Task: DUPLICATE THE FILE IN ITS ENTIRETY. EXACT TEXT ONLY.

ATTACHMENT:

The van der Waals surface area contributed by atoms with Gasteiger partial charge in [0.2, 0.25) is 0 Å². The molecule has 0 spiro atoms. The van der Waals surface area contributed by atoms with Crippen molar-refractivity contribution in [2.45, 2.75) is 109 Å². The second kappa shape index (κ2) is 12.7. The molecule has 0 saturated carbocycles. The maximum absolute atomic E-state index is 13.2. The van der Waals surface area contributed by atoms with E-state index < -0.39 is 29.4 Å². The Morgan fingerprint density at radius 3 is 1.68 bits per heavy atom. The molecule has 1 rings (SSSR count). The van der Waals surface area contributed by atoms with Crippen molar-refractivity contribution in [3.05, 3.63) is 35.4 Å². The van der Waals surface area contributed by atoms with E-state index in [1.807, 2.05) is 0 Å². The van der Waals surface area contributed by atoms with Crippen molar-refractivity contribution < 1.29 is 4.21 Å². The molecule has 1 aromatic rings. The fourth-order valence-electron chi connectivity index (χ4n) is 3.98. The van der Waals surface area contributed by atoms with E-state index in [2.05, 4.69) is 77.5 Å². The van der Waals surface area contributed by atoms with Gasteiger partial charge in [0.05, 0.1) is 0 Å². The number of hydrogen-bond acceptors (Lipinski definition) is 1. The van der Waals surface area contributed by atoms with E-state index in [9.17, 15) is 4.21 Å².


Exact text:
The van der Waals surface area contributed by atoms with Gasteiger partial charge in [0.2, 0.25) is 0 Å². The molecule has 0 spiro atoms. The van der Waals surface area contributed by atoms with Crippen molar-refractivity contribution in [2.45, 2.75) is 109 Å². The second kappa shape index (κ2) is 12.7. The molecule has 0 saturated carbocycles. The maximum absolute atomic E-state index is 13.2. The van der Waals surface area contributed by atoms with E-state index < -0.39 is 29.4 Å². The Morgan fingerprint density at radius 3 is 1.68 bits per heavy atom. The molecule has 1 rings (SSSR count). The van der Waals surface area contributed by atoms with Crippen molar-refractivity contribution in [3.05, 3.63) is 35.4 Å². The van der Waals surface area contributed by atoms with E-state index in [1.807, 2.05) is 0 Å². The van der Waals surface area contributed by atoms with Crippen molar-refractivity contribution < 1.29 is 4.21 Å². The molecule has 1 aromatic rings. The fourth-order valence-electron chi connectivity index (χ4n) is 3.98. The van der Waals surface area contributed by atoms with E-state index in [2.05, 4.69) is 77.5 Å². The van der Waals surface area contributed by atoms with Gasteiger partial charge in [0.05, 0.1) is 0 Å². The number of hydrogen-bond acceptors (Lipinski definition) is 1. The van der Waals surface area contributed by atoms with E-state index in [9.17, 15) is 4.21 Å².